Copyright (Part 1 and 2 of 2), or, ‘Oh Brother!’

Part 1

Its been all round twitter for a few days now, so you’ve probably heard that one of the latest incidences of advertisings liberal ‘borrowing’ (for which, in this case, we can probably use the word ‘copying’) of ideas from other people and places, involves GSA vis com person James Houston.

It’s not the first time that this work has been emulated, but previously its been in a completely different context. We wish Jim well with whatever action he might need to take, and imagine that we’d hopefully see, via the internet and social media, a fairly swift re-dressing of this creative liberty.

There is in addition a more complex back story to this, about Jim’s dealings with the company that used the idea. You can pick up on that in the other online discussions.

In the interests of journalistic balance, Brother have already posted this comment to the youtube video;

“Brother is a business that operates to high ethical principles, and we are therefore concerned to read some of the comments expressed here.
This film is part of a campaign that we commissioned from an external advertising agency. We have asked them to investigate the points being raised and to reassure us about the creative process behind it.”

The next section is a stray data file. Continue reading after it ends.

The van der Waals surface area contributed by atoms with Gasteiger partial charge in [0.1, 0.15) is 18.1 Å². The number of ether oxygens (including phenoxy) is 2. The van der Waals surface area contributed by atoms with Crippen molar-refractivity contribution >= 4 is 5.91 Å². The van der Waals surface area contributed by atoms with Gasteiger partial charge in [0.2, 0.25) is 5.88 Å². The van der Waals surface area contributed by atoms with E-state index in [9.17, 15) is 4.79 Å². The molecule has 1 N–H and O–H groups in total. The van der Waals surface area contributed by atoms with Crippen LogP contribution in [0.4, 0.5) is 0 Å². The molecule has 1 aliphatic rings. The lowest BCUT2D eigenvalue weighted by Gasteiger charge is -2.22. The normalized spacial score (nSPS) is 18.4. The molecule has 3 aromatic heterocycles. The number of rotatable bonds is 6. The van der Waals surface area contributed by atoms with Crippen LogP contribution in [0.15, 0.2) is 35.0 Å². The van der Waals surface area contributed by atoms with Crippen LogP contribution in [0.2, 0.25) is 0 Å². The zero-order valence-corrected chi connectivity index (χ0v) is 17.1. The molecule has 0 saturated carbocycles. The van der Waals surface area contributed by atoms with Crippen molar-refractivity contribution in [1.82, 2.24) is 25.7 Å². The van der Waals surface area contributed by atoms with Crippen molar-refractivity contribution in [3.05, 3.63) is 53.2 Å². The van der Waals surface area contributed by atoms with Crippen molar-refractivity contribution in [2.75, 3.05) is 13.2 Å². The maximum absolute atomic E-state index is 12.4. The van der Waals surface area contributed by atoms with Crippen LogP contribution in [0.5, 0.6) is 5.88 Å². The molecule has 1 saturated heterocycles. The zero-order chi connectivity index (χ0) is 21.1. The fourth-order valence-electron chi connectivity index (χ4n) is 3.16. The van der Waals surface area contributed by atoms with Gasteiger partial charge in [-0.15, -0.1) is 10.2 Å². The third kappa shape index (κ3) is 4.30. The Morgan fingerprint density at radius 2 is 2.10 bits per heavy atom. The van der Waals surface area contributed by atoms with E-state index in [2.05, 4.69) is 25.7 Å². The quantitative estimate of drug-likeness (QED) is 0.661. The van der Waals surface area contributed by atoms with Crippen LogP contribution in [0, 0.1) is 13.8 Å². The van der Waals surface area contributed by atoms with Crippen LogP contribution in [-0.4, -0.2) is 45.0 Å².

Antony Peart, European Marketing and Communications Manager, BrotherEU

Make of that what you will.

Part 2

My own personal views on the rights and wrongs of copyright law are mixed. As a law, it is fairly arcane, and what seems worse is that in situations such as this, it appears to do little to support the (often smaller, less wealthy) originator of the work. As an issue, it has come up in other degree shows, with other people accusing students of using music etc in pieces that they have made, without proper permission. I would argue that this is a completely different set of circumstances, differentiated primarily by the lack of commercial gain or motivation in the latter cases.

I also think that, in a broader context, a free flow of materials and ideas is a good way to recognise and celebrate the fact that nothing is dreamt up in a vacuum, and that ideas come about from combinations of influences. But this is completely different to lifting and replicating an idea wholesale for purely financial gain. An important foundation of this is the acknowledgement of sources and influences – again, something the Brother incident fails to do. People may disagree with this, and we would be happy to extend this discussion in the studio. It might form a useful starting point for some of the professional and ethical discussions we plan to instigate in the second term. More on that later. In terms of further reading in this area, I think this and these are good starting points.